Color photo: © Peter Schaaf/www.peterschaaf.com
It was with great sadness that I learned of the passing of the great cellist David Soyer today, one day after his 87th birthday. He was the founding cellist of the legendary Guarneri Quartet, with which he played from 1964 to 2001. His former student Peter Wiley took over after Soyer’s retirement, the sole personnel change in the history of the ensemble.
Mr. Soyer was a gruff and imposing presence. I had the great privilege of working with the members of the Guarneri Quartet as part of a graduate fellowship program at the University of Maryland. We would have a few days of coachings and lessons each month when the quartet came to DC, usually with one open rehearsal and a performance, either at the university or nearby. Coachings with Mr. Soyer were literally lessons in the “no-spin zone”. If what you played sucked, he’d tell you, and in no uncertain terms! Usually, if it was good, nothing was said. The cellist in our quartet, Beth, had Mr. Soyer wrapped around her little finger. She came across as all sweetness and light, but was steely tough, and it seemed that Mr. Soyer respected that. Plus she could charm the socks off of him. I remember very vividly coaching the Beethoven Op. 130 quartet with him and with the other members of the Guarneri Quartet, and think about what I learned in those precious hours whenever I return to the piece.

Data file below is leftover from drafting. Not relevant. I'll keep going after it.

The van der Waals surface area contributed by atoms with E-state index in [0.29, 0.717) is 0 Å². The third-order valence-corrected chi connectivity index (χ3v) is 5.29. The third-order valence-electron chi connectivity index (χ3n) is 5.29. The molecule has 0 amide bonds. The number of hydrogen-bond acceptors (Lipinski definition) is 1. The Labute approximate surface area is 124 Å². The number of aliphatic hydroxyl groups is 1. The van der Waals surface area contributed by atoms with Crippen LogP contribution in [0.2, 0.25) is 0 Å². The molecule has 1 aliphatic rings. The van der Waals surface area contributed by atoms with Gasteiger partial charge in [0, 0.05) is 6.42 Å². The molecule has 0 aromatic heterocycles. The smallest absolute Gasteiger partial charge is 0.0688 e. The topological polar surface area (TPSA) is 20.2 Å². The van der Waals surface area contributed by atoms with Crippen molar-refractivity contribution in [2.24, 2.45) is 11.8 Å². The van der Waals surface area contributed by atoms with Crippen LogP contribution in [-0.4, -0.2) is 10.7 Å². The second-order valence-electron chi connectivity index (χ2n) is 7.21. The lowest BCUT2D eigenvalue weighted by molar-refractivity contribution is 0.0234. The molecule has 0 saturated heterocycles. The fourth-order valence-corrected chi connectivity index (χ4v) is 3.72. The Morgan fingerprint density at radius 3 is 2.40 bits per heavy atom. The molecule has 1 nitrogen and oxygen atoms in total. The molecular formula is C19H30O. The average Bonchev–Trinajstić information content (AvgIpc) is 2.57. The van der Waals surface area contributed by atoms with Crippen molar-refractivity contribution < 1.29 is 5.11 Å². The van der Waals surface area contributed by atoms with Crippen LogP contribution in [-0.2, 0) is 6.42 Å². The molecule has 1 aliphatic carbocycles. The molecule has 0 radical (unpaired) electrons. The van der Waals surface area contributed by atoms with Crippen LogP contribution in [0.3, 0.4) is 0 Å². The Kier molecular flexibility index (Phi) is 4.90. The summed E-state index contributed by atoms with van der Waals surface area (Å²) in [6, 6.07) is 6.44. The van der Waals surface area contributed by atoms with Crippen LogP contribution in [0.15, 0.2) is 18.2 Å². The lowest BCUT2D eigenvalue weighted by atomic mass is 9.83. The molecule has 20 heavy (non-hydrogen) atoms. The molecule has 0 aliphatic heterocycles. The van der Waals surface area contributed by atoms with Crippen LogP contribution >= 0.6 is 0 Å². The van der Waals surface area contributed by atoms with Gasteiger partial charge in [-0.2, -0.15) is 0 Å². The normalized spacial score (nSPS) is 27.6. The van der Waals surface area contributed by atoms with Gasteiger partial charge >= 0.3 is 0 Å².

If you listen to any of their dozens of recordings (most reissued in both a boxed set and individual digital downloads), you’ll often hear the low grunting of Mr. Soyer as he lays into the vigorous downbeats of the Smetana Quartet “From My Life”, or the solo from Wolf’s Italian Serenade, or Beethoven’s Grosse Fuga.